Located on a slim finger of land between two man-made lakes, Land Between the Lakes National Recreation Area is a landscape of forests, meadows, and former towns managed by the Forest Service. Offering recreation at the border of Kentucky and Tennessee, this inland peninsula is a popular spot for inhabitants of Louisville, Memphis, and Nashville. You'll have access to woodlands, nature, and quiet unlike most of the pastoral and city landscape adjacent to the area.
Roughly 170,000 acres in size, this area was once the location of several towns and established farms, mills, and communities. However, with the damning of the Cumberland River in the 1940s and construction of a canal to join the flooded Cumberland with the Tennessee River, the land comprising the National Recreation Area was taken by eminent domain. Modern day signage of historical homes, villages, and businesses, as well as historical markers, lay out the saga of lost homesteads that still touch families of the area today.
However, the modern day forest offers hiking, fishing, and boating to thousands each year. A planetarium is located at the visitor's center, as the recreation area is a designated Dark Sky Area as well. A former farm was converted to a bison range, providing a unique wildlife viewing experience to the area.
There are currently four developed campgrounds and several primitive camping areas in the National Recreation Area that are RV-friendly. We’ll highlight the top three to help you plan your motorhome trip to this unique sanctuary.
The Land Between the Lakes National Recreation Area is located on a low ridge near Barkley Lake, a damned lake created by the Cumberland and Tennessee Rivers. The roads within the recreation area are fairly straight with few sharp curves and rolling hills. Many roadways are paved, though some gravel and dirt forest access roads do exist.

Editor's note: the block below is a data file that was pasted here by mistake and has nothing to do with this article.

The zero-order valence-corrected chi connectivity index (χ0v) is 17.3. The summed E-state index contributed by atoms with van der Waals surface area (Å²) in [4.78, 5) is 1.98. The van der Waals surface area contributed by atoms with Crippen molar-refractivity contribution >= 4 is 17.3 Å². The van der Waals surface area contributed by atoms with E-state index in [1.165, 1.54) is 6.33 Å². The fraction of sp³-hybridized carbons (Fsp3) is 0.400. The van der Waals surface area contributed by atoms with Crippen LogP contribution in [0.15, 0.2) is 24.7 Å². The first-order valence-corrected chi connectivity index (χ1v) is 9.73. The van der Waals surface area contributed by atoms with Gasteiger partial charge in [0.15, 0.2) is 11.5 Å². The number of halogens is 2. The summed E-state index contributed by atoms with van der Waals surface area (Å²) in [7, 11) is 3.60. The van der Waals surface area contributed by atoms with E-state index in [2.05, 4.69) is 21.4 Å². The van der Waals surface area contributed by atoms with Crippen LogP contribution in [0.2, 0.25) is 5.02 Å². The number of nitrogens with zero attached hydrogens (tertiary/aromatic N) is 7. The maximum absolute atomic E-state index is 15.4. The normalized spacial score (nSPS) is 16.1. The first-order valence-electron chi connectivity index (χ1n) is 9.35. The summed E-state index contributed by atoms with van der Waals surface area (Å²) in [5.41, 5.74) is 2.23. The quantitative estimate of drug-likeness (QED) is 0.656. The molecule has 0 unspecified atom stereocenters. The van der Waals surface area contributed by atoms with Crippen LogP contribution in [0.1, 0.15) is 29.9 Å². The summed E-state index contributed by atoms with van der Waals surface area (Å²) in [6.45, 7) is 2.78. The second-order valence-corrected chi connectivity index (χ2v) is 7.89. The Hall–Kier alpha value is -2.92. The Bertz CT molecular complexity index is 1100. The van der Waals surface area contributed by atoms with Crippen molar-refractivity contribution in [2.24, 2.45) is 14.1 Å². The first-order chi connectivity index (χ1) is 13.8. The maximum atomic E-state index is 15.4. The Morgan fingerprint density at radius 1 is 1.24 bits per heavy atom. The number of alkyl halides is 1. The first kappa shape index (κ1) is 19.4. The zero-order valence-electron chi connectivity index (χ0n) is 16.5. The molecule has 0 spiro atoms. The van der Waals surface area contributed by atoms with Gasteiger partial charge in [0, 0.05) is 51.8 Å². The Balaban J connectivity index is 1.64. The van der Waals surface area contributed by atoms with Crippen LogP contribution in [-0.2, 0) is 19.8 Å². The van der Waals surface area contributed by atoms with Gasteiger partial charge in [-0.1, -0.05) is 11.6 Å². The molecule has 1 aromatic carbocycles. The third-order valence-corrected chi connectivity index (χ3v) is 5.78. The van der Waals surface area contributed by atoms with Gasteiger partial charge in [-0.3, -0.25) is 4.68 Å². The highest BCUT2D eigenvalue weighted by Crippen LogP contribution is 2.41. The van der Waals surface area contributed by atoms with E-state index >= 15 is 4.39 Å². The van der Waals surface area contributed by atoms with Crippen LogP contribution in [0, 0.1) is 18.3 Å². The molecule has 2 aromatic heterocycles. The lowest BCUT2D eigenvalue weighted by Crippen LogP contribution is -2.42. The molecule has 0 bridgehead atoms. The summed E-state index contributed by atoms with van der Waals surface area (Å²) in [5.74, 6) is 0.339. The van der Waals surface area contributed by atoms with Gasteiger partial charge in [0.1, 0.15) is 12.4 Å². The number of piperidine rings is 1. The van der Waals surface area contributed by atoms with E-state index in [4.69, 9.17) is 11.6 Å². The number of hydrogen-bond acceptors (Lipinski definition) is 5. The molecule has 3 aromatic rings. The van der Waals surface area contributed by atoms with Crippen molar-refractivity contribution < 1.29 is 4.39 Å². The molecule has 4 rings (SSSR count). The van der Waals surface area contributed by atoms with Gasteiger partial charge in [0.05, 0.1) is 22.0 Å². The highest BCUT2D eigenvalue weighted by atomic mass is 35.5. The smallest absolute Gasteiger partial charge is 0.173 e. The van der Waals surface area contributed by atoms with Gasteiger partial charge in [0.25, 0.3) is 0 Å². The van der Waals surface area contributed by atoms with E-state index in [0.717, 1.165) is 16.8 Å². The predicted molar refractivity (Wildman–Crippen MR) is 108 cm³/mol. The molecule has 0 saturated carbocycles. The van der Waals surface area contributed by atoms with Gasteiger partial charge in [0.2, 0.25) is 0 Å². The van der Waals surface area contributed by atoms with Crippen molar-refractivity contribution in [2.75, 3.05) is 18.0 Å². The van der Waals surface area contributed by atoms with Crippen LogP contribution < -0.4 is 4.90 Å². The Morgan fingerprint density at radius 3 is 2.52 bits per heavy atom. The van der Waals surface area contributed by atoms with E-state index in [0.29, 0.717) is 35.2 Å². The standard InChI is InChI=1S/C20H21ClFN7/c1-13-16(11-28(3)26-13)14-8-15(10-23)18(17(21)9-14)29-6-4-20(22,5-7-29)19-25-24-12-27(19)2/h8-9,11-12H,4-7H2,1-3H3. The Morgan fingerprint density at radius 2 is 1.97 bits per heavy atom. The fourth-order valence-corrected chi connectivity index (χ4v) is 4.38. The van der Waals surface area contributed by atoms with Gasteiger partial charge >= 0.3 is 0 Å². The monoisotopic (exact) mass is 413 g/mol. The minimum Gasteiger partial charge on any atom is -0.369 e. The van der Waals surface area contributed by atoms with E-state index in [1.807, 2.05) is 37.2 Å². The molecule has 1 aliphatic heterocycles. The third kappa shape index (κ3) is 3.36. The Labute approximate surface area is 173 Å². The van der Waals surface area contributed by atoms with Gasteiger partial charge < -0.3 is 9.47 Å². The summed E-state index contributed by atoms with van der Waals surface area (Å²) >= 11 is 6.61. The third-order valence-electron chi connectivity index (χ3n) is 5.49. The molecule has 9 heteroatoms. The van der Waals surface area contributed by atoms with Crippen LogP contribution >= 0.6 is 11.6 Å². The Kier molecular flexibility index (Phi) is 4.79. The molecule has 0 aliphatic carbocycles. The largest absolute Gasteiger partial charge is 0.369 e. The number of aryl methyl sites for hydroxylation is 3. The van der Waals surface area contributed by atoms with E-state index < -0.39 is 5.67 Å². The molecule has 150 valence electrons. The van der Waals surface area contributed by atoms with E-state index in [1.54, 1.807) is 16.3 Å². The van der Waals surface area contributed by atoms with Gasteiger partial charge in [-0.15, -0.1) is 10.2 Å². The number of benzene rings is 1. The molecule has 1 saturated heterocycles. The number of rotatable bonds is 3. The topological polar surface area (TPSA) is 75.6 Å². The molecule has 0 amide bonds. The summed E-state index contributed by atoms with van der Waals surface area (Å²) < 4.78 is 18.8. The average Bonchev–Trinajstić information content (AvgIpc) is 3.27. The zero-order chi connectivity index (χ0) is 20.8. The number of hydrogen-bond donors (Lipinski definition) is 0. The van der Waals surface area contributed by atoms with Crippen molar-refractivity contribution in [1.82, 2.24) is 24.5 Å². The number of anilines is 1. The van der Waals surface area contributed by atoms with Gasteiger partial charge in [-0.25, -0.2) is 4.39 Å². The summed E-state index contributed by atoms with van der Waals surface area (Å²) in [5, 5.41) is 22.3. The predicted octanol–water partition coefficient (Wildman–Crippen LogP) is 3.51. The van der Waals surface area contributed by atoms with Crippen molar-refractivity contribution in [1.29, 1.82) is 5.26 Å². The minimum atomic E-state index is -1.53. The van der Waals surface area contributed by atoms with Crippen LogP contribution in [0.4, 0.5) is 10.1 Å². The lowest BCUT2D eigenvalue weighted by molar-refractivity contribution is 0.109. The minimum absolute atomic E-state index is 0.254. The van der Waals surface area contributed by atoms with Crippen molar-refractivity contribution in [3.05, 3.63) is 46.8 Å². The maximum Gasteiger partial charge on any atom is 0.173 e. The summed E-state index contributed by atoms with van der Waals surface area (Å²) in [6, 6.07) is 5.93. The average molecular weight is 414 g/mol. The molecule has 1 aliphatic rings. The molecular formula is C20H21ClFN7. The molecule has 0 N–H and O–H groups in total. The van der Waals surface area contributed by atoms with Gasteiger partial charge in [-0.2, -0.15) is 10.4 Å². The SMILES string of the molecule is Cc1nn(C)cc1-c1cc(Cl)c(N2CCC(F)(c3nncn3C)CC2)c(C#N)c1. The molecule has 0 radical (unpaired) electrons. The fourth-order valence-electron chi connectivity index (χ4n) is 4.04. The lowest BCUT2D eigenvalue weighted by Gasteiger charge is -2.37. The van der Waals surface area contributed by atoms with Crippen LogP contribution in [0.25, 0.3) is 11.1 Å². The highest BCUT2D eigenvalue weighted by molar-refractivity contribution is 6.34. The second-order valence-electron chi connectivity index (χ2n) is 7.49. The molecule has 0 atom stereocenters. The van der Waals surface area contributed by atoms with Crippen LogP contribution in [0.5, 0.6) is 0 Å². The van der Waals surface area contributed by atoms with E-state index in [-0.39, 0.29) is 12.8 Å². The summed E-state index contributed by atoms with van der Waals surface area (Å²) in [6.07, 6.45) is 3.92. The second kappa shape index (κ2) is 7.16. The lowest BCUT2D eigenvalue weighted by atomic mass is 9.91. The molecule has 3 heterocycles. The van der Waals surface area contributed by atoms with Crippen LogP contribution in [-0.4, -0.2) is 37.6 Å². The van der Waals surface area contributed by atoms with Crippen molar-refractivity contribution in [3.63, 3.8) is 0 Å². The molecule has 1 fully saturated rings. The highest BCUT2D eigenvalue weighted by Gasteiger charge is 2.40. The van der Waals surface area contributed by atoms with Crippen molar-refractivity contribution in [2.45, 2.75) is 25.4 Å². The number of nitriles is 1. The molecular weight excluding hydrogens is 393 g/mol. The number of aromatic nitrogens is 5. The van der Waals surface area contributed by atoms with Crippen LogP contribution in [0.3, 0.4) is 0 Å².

Access to the northern side of the peninsula is across the man-made canal from the town of Grand Rivers. Though the bridge is in good repair, traffic can cause backups and delays to cross into the recreation area. From the south, Tennessee State Highway 79 creates the southern border, while State Highway crosses the peninsula nearly in its center. Paved state roads connect these major thoroughfares, allowing easy access to all of the recreation area for rigs of any size.
Most roads are well maintained, though potholes and mud can be found on the older gravel roads. Expect occasional low branches on lesser traveled sections. In general, most rigs will not have a problem traversing the peninsula. Some forest access roads dead end near the lake. Most have suitable turnaround spots, but some can be tight for longer campers.
Located on an inland lake adjacent to Barkley Lake, Energy Lake Campground offers a quiet spot with amenities, as well as access to great recreation opportunities. Nearby boat ramps provide a chance to drop in your watercraft in either lake. Plus, a swim beach, kayak and canoe rentals, and hiking trails offer more activities for your family.